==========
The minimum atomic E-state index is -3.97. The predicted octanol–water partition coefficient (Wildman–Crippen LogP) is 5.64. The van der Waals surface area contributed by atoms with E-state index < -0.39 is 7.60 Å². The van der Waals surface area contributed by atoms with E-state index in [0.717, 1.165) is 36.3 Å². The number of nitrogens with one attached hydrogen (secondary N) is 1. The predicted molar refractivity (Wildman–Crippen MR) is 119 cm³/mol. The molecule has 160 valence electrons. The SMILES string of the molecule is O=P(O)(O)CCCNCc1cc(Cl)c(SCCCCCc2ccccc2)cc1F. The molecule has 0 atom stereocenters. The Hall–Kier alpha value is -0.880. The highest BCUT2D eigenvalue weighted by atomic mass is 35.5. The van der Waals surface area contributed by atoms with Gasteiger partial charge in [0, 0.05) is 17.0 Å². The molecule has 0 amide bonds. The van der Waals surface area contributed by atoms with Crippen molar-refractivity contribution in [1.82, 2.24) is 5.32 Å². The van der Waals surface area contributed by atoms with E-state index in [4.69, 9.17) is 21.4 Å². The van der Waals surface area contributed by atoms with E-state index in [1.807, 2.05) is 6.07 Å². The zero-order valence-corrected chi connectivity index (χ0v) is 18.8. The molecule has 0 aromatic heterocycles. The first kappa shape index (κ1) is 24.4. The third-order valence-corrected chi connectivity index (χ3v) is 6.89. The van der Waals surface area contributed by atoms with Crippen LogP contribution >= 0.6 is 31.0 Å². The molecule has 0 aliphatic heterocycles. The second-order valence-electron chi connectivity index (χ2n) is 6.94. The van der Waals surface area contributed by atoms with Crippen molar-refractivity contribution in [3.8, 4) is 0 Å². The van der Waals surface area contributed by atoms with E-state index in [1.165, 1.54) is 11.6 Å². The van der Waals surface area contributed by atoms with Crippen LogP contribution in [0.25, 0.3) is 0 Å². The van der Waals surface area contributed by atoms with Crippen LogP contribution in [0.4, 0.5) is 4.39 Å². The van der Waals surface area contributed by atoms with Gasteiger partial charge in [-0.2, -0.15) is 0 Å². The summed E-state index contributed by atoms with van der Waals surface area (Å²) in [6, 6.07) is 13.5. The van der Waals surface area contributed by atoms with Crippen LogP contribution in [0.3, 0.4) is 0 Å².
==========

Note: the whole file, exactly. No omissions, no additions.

The minimum atomic E-state index is -3.97. The predicted octanol–water partition coefficient (Wildman–Crippen LogP) is 5.64. The van der Waals surface area contributed by atoms with E-state index < -0.39 is 7.60 Å². The van der Waals surface area contributed by atoms with E-state index in [0.717, 1.165) is 36.3 Å². The number of nitrogens with one attached hydrogen (secondary N) is 1. The predicted molar refractivity (Wildman–Crippen MR) is 119 cm³/mol. The molecule has 160 valence electrons. The SMILES string of the molecule is O=P(O)(O)CCCNCc1cc(Cl)c(SCCCCCc2ccccc2)cc1F. The molecule has 0 atom stereocenters. The Hall–Kier alpha value is -0.880. The highest BCUT2D eigenvalue weighted by atomic mass is 35.5. The van der Waals surface area contributed by atoms with Gasteiger partial charge in [0, 0.05) is 17.0 Å². The molecule has 0 amide bonds. The van der Waals surface area contributed by atoms with Crippen molar-refractivity contribution in [1.82, 2.24) is 5.32 Å². The van der Waals surface area contributed by atoms with E-state index in [4.69, 9.17) is 21.4 Å². The van der Waals surface area contributed by atoms with E-state index in [1.807, 2.05) is 6.07 Å². The zero-order valence-corrected chi connectivity index (χ0v) is 18.8. The molecule has 0 aromatic heterocycles. The first kappa shape index (κ1) is 24.4. The third-order valence-corrected chi connectivity index (χ3v) is 6.89. The van der Waals surface area contributed by atoms with Crippen LogP contribution >= 0.6 is 31.0 Å². The molecule has 0 aliphatic heterocycles. The second-order valence-electron chi connectivity index (χ2n) is 6.94. The van der Waals surface area contributed by atoms with Crippen molar-refractivity contribution in [3.8, 4) is 0 Å². The van der Waals surface area contributed by atoms with E-state index in [1.165, 1.54) is 11.6 Å². The van der Waals surface area contributed by atoms with Crippen LogP contribution in [0.25, 0.3) is 0 Å². The van der Waals surface area contributed by atoms with Crippen LogP contribution in [0.4, 0.5) is 4.39 Å². The van der Waals surface area contributed by atoms with Gasteiger partial charge in [-0.2, -0.15) is 0 Å². The summed E-state index contributed by atoms with van der Waals surface area (Å²) in [6, 6.07) is 13.5. The van der Waals surface area contributed by atoms with Crippen LogP contribution in [0.3, 0.4) is 0 Å².